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Ethical investment: money with a voice

Julian Parrott, and his company, Ethical Futures, believe you can “make your money change the world” by investing ethically. Alex Blackburne spoke to him about how people can get connected to their finances.

Ethical investment has experienced a steady, organic growth in popularity over the past decade, with an increasing number of people ‘seeing the light’ and being more socially responsible with their money.

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Julian Parrott, and his company, Ethical Futures, believe you can “make your money change the world” by investing ethically. Alex Blackburne spoke to him about how people can get connected to their finances.

Ethical investment has experienced a steady, organic growth in popularity over the past decade, with an increasing number of people ‘seeing the light’ and being more socially responsible with their money.

Despite how far it’s come, though, Julian Parrott still thinks there is a “fear of the unknown” in terms of knowledge on the sector. But then again, that’s why professionals like him are here – to completely turn this belief around and make the unknown, known.

I think what’s really stopping [ethical investment from taking off in the UK] is a wide range of accessibility”, Parrott says.

You can get a lot of advice from somebody like me, but you need to be able to access me first.”

Parrott is a partner at Ethical Futures – an Edinburgh-based group of independent financial advisors, but it was whilst working for financial advisors Towry Law and Sedgwick, that he first dipped his toe in the ‘ethical’ water.

At the time it was quite difficult,” admits Parrott.

If you worked for a big company, you had to work from a panel, and that was quite limiting, so I started to investigate [ethical investment] more and found it quite interesting.”

Disenchantment with working for large-scale national companies, and the desire to pursue his interest in ethical investment, coincided with an opportunity arising at an ethical IFA in Edinburgh.

So he formed Ethical Futures with Martin Wight in 2005. He then went onto recruit an industry-experienced team of three people, made up of a practice manager, a paraplanner and an administrator with a compliance responsibility, and set up base in Edinburgh, where Parrott already worked.

I couldn’t say this as a definitive, but [Edinburgh has] got a fairly liberal approach and a fairly high content of education, professionals and NGOs,” Parrott explains.

Without stereotyping our client-base, there are probably a higher proportion of immediately accessible clients for our business here.”

Connecting people to their money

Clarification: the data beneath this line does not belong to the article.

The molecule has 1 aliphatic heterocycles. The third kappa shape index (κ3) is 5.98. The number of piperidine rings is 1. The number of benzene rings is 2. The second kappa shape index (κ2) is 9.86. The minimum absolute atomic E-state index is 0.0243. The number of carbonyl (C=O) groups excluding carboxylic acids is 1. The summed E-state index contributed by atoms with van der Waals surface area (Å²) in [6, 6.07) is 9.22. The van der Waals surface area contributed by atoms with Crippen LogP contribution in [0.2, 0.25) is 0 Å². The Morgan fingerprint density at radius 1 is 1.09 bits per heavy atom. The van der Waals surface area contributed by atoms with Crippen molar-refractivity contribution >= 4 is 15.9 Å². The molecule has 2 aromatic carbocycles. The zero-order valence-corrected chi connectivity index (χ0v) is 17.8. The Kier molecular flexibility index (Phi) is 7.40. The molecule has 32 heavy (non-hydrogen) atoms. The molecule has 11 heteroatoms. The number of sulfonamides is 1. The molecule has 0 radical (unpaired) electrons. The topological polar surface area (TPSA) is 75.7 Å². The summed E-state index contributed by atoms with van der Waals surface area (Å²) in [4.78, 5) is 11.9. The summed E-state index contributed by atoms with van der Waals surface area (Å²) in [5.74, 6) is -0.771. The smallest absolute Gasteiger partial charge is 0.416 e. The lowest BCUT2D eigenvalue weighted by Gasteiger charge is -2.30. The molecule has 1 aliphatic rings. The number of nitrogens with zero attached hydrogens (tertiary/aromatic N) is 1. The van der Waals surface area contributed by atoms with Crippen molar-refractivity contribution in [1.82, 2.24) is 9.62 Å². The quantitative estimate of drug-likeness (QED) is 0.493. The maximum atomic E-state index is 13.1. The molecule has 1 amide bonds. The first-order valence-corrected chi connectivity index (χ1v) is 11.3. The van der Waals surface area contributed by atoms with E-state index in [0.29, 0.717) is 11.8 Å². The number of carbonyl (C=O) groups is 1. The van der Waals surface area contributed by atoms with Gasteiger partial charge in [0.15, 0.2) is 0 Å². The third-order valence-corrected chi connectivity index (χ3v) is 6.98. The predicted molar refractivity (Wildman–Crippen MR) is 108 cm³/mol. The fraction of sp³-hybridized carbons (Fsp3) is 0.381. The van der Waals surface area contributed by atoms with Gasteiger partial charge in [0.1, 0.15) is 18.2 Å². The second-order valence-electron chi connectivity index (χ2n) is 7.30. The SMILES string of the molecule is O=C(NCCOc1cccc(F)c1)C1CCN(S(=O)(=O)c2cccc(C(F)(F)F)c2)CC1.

When it comes to investing ethically, though – the main mantra of Ethical Futures – Parrott believes there are two elements as to why people should consider it.

One is just the simple aspect of it being your money and you should be able to exercise some choices to how it’s invested, and if you hold particularly strong feelings about investment activity, then you should be able to reflect that in some way, shape or form.

More importantly, I think, especially given all the things that are going on at the moment on the back of the financial crisis, is that it’s just another mechanism to try and connect people a little bit more to their money.”

The crux of today’s problems, Parrott says, stems back to the 1970s, when monetarism and globalisation were at the top of government agenda.

When asked who he would choose to be stuck with on a desert island, he chose former Labour MP and Secretary of State for Industry and Energy in the 1970s, Tony Benn.

He was in government through quite interesting periods of time in the ‘60s, ‘70s and ‘80s,” Parrott explains.

He approaches technical issues with a strong social perspective and I think it would be interesting to consider his ideas on the current global crisis.”

More than just financial return

Many people claim that to invest ethically, a compromise has to be made in terms of financial gain and your morals.

This, according to Parrott, though, is not the case.

I don’t think there’s specifically a compromise, but what there is, is probably a variant to short market performance”, he says.

I think the cycle that ethical investment funds tend to perform on is somewhat different from that which mainstream funds have, but I’m confident that medium-to-longer term performance is not adversely affected.

If you’re comfortable to compromise your personal decisions and values to make an investment return, then good luck to you, but if you don’t, then I think you work within those environments, and I think people have aspirations for the investment to be a bit more than just its financial return.”

Ethical Futures currently offer a combination of fees and commissions, but within the next few months will be adopting a menu-driven, fee-based approach to advice.

Parrott picks out three companies who offer good investment opportunities, including Ecclesiastical, saying “the nature of their funds are very positive in their outlook”, Kames Investment, and Jupiter Ecology, but he says, “Any financial advisor should have a spread of different assets and different mixes.”

Not investing ethically brings disempowerment

Although there is evidence that shows a growth in ethical investment, the sector is, relatively speaking, still fledgling.

Parrott, though, issues a warning to people who don’t currently invest ethically, highlighting the biggest consequence for them and stating how socially responsible investment has the ability to allow you to fully control your finances.

They will continue to be disempowered by their investments – they will be an onlooker just looking for the investment to try and make a return.

When you’re an ethical investor, you start to have an involvement with how the money is managed.

You can sit on the sidelines and moan about the bankers all the time you like, but if you actually invest in a company that actively manages and engages with businesses as to how they remunerate senior employees, then you’re starting to take a step into responsibility.”